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The dangling conversation

January 30, 2013

I thought that, if I stood at the kitchen window and held my mobile up in the air at an awkward angle for minutes at a time, I might just get enough of a phone signal to explain Dancing Beastie’s long silence. No luck. I’m writing this in a cafe in the nearest village, where the internet connection is excruciatingly slow but better than nothing at all.

We have had no internet at home since the beginning of last week. The office phone line, through which it comes, is dead too. The telecoms company is ‘aware of the fault’, but they sure don’t seem very aware of what it’s like for my husband to try to run two businesses with no phone and internet connection!

It makes me realise how much I have come to rely on access to the web. Whether ordering the weekly groceries, following up information on the Gaelic evening classes I am hoping to start, checking whether younger son’s school is open (we had a LOT of snow last week), settling marital disagreements (yesterday’s was on the history of the development of symphonic form, although they are often considerably more low-brow), browsing the tail-end of the sales or just listening to the radio, so much of my daily life is now conducted online.

The enforced semi-hibernation in last week’s snow – emphasised by power-cuts as snowy branches brought down the electricity wires – was quite nice for a while. I bought what groceries I could at the local shop-cum-post office. My son got a day and a half off school as blizzards prevented parents and teachers getting out. I thrashed my husband at Trivial Pursuit.

But now the snow is thawing rapidly, the world is moving again, and we would really quite like to be moving with it. And I miss blogging! Apart from all the practical aspects of life which we handle online, I have realised how important the web is for social connections. I rarely feel lonely at home, even on days when I don’t see another soul between the school runs. That is not only thanks to the dogs (and the trees?), but also because I can keep in touch with the rest of the world online. Except that, as of the past ten days, I can’t. Come on, telecoms guys. I want to re-join the conversation.

P.S. The title of this post is lifted from an old song by Simon & Garfunkel, but I’m afraid that a link to it is beyond my capabilities at the moment!

P.P.S.My apologies if I am unable to respond to comments at the moment, and also for the loss of my old formatting: the settings have expired while I have been offline. Grrr.

9 Comments leave one →
  1. January 30, 2013 4:38 pm

    I hope your power is soon restored.

  2. Dancing Beastie; husband of permalink
    January 30, 2013 4:45 pm

    You did not thrash me!

  3. January 30, 2013 6:15 pm

    Oh dear, DB! That’s a long time to be disconnected in today’s world. Hope it gets fixed soon.

  4. January 30, 2013 6:25 pm

    Enjoy the pause. Rare in today’s world.
    (But do completely understand the difficulties of trying to work and run a business with no phones or internet. UGH. Worst part of hurricane recovery…that and missing friends in the blogging community)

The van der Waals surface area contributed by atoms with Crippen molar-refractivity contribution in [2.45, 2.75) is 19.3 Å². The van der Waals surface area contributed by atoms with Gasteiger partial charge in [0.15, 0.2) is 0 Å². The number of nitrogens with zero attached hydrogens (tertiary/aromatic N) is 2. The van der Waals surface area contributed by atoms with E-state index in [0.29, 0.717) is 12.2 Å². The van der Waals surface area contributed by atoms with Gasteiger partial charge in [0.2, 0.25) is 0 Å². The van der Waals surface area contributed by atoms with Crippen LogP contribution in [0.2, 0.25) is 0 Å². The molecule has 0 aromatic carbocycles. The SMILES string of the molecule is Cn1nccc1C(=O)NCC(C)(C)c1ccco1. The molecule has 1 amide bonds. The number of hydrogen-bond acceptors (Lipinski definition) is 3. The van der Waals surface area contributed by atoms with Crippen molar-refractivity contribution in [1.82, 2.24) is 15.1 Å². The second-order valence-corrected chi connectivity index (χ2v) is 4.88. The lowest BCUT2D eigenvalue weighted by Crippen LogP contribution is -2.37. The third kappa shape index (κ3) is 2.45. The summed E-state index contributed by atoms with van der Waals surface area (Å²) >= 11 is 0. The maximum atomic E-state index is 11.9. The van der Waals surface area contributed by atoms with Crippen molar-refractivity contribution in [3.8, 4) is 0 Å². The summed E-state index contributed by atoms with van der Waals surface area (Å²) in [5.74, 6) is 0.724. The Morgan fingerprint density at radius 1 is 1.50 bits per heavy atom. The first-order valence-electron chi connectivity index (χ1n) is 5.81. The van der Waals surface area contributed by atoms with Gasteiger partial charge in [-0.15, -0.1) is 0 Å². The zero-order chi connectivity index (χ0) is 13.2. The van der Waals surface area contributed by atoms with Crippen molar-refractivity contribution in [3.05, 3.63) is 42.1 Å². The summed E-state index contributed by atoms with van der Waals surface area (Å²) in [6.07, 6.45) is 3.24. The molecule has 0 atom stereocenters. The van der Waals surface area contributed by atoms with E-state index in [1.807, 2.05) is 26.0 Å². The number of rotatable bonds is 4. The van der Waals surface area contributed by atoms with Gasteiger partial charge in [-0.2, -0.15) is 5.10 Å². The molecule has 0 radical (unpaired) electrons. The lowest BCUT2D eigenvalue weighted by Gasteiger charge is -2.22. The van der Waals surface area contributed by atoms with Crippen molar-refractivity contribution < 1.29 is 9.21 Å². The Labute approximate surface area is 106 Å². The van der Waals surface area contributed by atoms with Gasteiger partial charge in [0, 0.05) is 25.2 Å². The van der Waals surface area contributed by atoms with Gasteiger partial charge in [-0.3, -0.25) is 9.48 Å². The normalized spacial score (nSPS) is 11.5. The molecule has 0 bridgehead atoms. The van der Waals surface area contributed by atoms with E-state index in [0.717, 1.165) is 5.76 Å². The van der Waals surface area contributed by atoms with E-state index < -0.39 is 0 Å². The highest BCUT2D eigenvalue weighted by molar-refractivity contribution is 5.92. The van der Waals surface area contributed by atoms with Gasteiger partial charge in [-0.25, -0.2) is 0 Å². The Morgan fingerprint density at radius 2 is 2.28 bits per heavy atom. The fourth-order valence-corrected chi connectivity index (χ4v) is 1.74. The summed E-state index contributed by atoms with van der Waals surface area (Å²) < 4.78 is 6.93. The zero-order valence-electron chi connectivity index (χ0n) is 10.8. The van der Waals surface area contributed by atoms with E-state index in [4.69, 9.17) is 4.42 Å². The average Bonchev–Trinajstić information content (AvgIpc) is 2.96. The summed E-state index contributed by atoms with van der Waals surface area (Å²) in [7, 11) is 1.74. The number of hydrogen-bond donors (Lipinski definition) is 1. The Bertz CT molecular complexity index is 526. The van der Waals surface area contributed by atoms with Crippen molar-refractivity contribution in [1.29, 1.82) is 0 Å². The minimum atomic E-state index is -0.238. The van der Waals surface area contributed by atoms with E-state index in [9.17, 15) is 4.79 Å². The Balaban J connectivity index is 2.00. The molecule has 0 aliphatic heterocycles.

Great title, loved that song.

  5. January 30, 2013 7:16 pm

    Oh! One of my favorite songs EVER. “The dangling conversations and the superficial sighs…” I’m adding a link for people:

    Hope it works.

  6. January 31, 2013 12:57 am

    Not sure,but I think a little bit of enforced ‘disconnection’ might be quite good for us all. As a family we have decided to try something that my son has called ‘Tech No Tuesday’. Apart from the essential fridge (milk doesn’t taste so good when it’s gone off), we propose to have one day a week without the electronic connectedness and focus a little more on the ‘real’ life connectedness. I think I may struggle. The key is choice though and if it is of ones own choosing then to switch off, just once in a while, may be no bad thing.

  7. January 31, 2013 8:11 am

    Poor you! I imagine it might feel slightly different in the height of summer, but there would still be the functional aspects of life that are now on the internet – eg online banking (why did I think of this – could be because I’ve just transferred money to one of our university students). I’m surprised that your husband’s businesses aren’t a priority factor in getting the engineers out.
    When our children were at primary school we used to have a ‘no screen Sunday’ every now and then. It didn’t survive secondary school and the need to connect to the school intranet for homework discussion groups and resources posted online, and emails to and from teachers.
    Good luck with the evening class. I am plodding through an Italian one at the moment and finding it a struggle alongside very full-on work. However I’ve set myself a programme of languages to learn/brush up on, tho Gaelic definitely isn’t in it – I am so not a Gael!

  8. January 31, 2013 8:36 pm

    I can fully sympathise – we were regularly cut off by bad weather while living in North Wales, and we were trying to run a business too. I really hope you are back on again soon.

  9. January 31, 2013 8:41 pm

    Ooh I feel your pain! I too would desperately miss the connection to others! And I know the frustrations of dealing with the telecoms company. However nice the person at the end of the phone is I just want to scream at them to fix the bl**dy thing NOW! Hope you are re-connected soon – in all it’s many forms!

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